Endoscopic Retrograde Cholangio-Pancreatography (ERCP)

An ERCP is used to diagnose and treat diseases of the gallbladder, bile ducts, pancreas, and liver.
Endoscopic Retrograde Cholangio-Pancreatography (ERCP)

Endoscopic Retrograde Cholangio-Pancreatography (ERCP)

Office Hours


Advanced Technology

An ERCP is used to diagnose and treat diseases of the gallbladder, bile ducts, pancreas, and liver.

What Is an Endoscopic Retrograde Cholangiopancreatography (ERCP)?

An ERCP combines endoscopy and X-rays to gain access to bile ducts and the pancreas and create detailed roadmaps that can be used to fix problems in the area.

How Do I Prepare for My Procedure?

Your healthcare professional usually provides written instructions about how to prepare for the ERCP. To begin, your upper GI tract must be empty. Generally, food should be stopped 8 hours prior to the procedure and all liquids should be stopped at least 2 hours prior. Patients should tell their clinician about all health conditions they have, including any heart and lung problems, diabetes, or allergies. A complete list of your medications and supplements will be reviewed. You may be asked to temporarily stop taking medications that affect blood clotting or to otherwise temporarily make adjustments to your medication regimen.

How Is the Procedure Performed?

During the ERCP, the doctor guides an endoscope down the esophagus, through the stomach, and into the duodenum. Video is transmitted to a monitor within the doctor’s view. When the doctor locates the small bile duct opening, a catheter is slid through the endoscope and guided into the ducts, where contrast dye is injected to better view the duct systems.

Based on the condition noted, various procedures may be performed during the ERCP. For example, gallstones might be removed through the ductal opening. Tumors or other tissue might be biopsied. Narrowed passageways or strictures may be dilated with balloon catheters. Stents may be placed and left in place after the ERCP, to allow bile or pancreas juice to drain after a blockage is repaired. An ERCP may be performed after gallbladder surgery if a surgical bile leak is suspected. These delicate surgical procedures performed through a minimally invasive endoscope require the expertise of our therapeutic endoscopists who are trained and experienced in these techniques.

What Can I Expect After My Procedure?

After the ERCP, patients are moved to a recovery room until the sedation wears off. During recovery, some patients may feel bloated or have nausea, which can be treated, as needed. A sore throat may also occur, which can last a day or two. When undergoing an ERCP as an outpatient, you can usually go home after the procedure. Those undergoing complex procedures may need to stay overnight for observation. In all cases, you should follow the instructions and guidance of your doctor as it pertains to your diet, medications, and activities post-procedure.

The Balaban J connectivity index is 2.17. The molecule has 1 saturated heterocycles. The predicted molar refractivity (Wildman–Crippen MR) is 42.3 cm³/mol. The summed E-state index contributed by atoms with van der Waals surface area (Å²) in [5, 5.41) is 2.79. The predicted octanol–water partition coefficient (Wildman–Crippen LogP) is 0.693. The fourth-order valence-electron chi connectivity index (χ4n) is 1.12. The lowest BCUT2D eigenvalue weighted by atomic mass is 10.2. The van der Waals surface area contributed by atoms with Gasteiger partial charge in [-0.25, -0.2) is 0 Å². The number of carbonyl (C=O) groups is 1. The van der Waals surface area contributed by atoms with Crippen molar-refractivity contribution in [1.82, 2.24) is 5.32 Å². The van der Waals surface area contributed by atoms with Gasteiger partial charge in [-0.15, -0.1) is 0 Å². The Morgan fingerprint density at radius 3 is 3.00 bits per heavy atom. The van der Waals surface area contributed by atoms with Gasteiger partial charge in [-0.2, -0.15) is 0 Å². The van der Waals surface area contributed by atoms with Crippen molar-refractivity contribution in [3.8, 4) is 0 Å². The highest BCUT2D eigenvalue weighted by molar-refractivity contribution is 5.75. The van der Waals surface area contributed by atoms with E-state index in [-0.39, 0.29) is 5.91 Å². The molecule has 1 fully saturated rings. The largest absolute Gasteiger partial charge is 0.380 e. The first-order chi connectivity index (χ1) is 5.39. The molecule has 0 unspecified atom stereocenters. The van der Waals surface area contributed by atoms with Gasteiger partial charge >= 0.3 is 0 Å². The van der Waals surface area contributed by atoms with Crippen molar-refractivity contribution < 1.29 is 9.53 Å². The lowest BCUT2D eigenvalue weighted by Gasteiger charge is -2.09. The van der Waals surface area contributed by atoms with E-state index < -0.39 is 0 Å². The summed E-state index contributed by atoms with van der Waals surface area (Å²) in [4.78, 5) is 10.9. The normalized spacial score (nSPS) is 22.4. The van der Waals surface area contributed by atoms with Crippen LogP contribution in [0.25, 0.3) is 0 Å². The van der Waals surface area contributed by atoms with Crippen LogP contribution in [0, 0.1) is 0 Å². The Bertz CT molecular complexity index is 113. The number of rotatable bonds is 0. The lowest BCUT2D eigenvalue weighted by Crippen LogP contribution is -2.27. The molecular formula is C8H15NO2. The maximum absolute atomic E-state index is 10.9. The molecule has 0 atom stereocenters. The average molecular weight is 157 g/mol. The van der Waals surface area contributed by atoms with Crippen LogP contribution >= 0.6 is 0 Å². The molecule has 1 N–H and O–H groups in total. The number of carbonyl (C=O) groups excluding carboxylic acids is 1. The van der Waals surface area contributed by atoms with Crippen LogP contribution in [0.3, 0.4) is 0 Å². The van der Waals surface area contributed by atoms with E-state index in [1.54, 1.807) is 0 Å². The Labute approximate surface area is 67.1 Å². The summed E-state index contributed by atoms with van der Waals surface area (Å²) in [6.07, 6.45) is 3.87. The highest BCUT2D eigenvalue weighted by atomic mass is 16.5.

When Will I Know the Outcome of the ERCP?

Some ERCP results are available immediately after the procedure. Biopsy results are usually ready in a few days. Your doctor will ordinarily try to talk to you when you’re awake enough to recall the conversation, or otherwise will contact you by phone for further discussion, if needed. We will let you know if a follow-up visit in our office is necessary.

How Long Does the ERCP Take?

The ERCP may take anywhere from 30 minutes to 2 hours. After the procedure, you may need to remain in the recovery area for up to a couple hours afterward, or until the sedative wears off.

What Precautions Are Taken to Avoid Infection From the Duodenoscope Used in an ERCP?

The equipment used during an ERCP undergoes strict sterilization to minimize the risk of infection after the procedure. This problem does not exist for routine colonoscopy and upper endoscopy procedures because the scopes used in those procedures don’t have tiny recesses as the duodenoscope does.

What Are the Risks Involved With an ERCP?

Risks associated with ERCP may include:

  • Infection, most commonly from bacteria already present in the bile ducts when they are blocked up. Relieving the blockage may help relieve the infection.
  • Pancreatitis, a potentially serious inflammation in the pancreas that may be mild but can require a hospital stay to resolve. The most serious but rare complication of an ERCP involves severe pancreatitis, which can be life-threatening. All precautions possible are taken to avoid pancreatitis.
  • Adverse reactions to sedatives, usually quite minor or brief
  • Excessive bleeding, in the form of vomiting dark/black material, passing black tarry stool, or seeing blood clots in stool.
  • Puncture of the GI tract or ducts, a rare but very serious complication of an ERCP
  • Death, in rare circumstances

Even when an experienced specialist performs an ERCP, complications can occur in up to 10% of patients. These complications often require hospitalization.

Patients who experience any of the following symptoms after an ERCP should contact their healthcare provider immediately:

  • Swallowing difficulties
  • Throat, chest, or abdominal pain that worsens
  • Vomiting
  • Bloody or dark stool
  • Fever

What Are My Alternatives to This Procedure?

Radiologists sometimes perform invasive needle catheter procedures to gain access to bile ducts or obtain biopsies of deep tumors. Abdominal surgery to treat gallstones stuck in the duct system was the older method of treatment before ERCP became reliable and most always successful. The surgical procedure requires significant hospital stay and has more potential complications. NOT doing a recommended ERCP can result in death from infection, liver failure, or the deadly progression of tumors, if suspected.

Get more information about ERCP procedures and why it may be critically important that you or a loved one have it done. Contact the GI experts at the location nearest you to find out more.